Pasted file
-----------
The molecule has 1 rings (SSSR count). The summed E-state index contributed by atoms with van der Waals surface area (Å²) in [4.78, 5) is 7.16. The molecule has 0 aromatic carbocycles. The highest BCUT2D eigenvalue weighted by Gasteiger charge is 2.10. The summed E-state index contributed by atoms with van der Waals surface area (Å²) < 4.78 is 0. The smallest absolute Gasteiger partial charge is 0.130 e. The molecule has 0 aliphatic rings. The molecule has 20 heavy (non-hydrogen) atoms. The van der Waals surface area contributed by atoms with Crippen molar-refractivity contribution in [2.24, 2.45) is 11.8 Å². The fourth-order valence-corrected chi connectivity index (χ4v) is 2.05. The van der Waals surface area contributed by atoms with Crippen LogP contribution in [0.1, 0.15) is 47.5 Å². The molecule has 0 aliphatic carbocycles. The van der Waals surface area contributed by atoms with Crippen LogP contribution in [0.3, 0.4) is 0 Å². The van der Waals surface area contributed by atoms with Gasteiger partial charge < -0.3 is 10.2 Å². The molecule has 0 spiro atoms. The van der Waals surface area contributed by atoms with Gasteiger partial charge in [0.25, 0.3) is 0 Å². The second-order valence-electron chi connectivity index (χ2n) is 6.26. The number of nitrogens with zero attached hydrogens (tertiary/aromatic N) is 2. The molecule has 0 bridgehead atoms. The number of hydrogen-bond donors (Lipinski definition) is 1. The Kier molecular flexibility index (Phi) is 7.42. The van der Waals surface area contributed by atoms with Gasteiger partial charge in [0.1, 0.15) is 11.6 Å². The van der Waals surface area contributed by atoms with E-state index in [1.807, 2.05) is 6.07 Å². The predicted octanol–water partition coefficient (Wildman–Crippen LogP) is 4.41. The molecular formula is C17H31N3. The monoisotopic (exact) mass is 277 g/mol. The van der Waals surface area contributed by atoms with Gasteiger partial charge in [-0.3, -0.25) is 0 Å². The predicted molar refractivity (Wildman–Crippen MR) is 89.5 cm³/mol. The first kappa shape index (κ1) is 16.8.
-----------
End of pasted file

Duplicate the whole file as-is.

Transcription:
The molecule has 1 rings (SSSR count). The summed E-state index contributed by atoms with van der Waals surface area (Å²) in [4.78, 5) is 7.16. The molecule has 0 aromatic carbocycles. The highest BCUT2D eigenvalue weighted by Gasteiger charge is 2.10. The summed E-state index contributed by atoms with van der Waals surface area (Å²) < 4.78 is 0. The smallest absolute Gasteiger partial charge is 0.130 e. The molecule has 0 aliphatic rings. The molecule has 20 heavy (non-hydrogen) atoms. The van der Waals surface area contributed by atoms with Crippen molar-refractivity contribution in [2.24, 2.45) is 11.8 Å². The fourth-order valence-corrected chi connectivity index (χ4v) is 2.05. The van der Waals surface area contributed by atoms with Crippen LogP contribution in [0.1, 0.15) is 47.5 Å². The molecule has 0 aliphatic carbocycles. The van der Waals surface area contributed by atoms with Crippen LogP contribution in [0.3, 0.4) is 0 Å². The van der Waals surface area contributed by atoms with Gasteiger partial charge < -0.3 is 10.2 Å². The molecule has 0 spiro atoms. The van der Waals surface area contributed by atoms with Gasteiger partial charge in [0.25, 0.3) is 0 Å². The second-order valence-electron chi connectivity index (χ2n) is 6.26. The number of nitrogens with zero attached hydrogens (tertiary/aromatic N) is 2. The molecule has 0 bridgehead atoms. The number of hydrogen-bond donors (Lipinski definition) is 1. The Kier molecular flexibility index (Phi) is 7.42. The van der Waals surface area contributed by atoms with Gasteiger partial charge in [0.1, 0.15) is 11.6 Å². The van der Waals surface area contributed by atoms with E-state index in [1.807, 2.05) is 6.07 Å². The predicted octanol–water partition coefficient (Wildman–Crippen LogP) is 4.41. The molecular formula is C17H31N3. The monoisotopic (exact) mass is 277 g/mol. The van der Waals surface area contributed by atoms with Gasteiger partial charge in [-0.3, -0.25) is 0 Å². The predicted molar refractivity (Wildman–Crippen MR) is 89.5 cm³/mol. The first kappa shape index (κ1) is 16.8.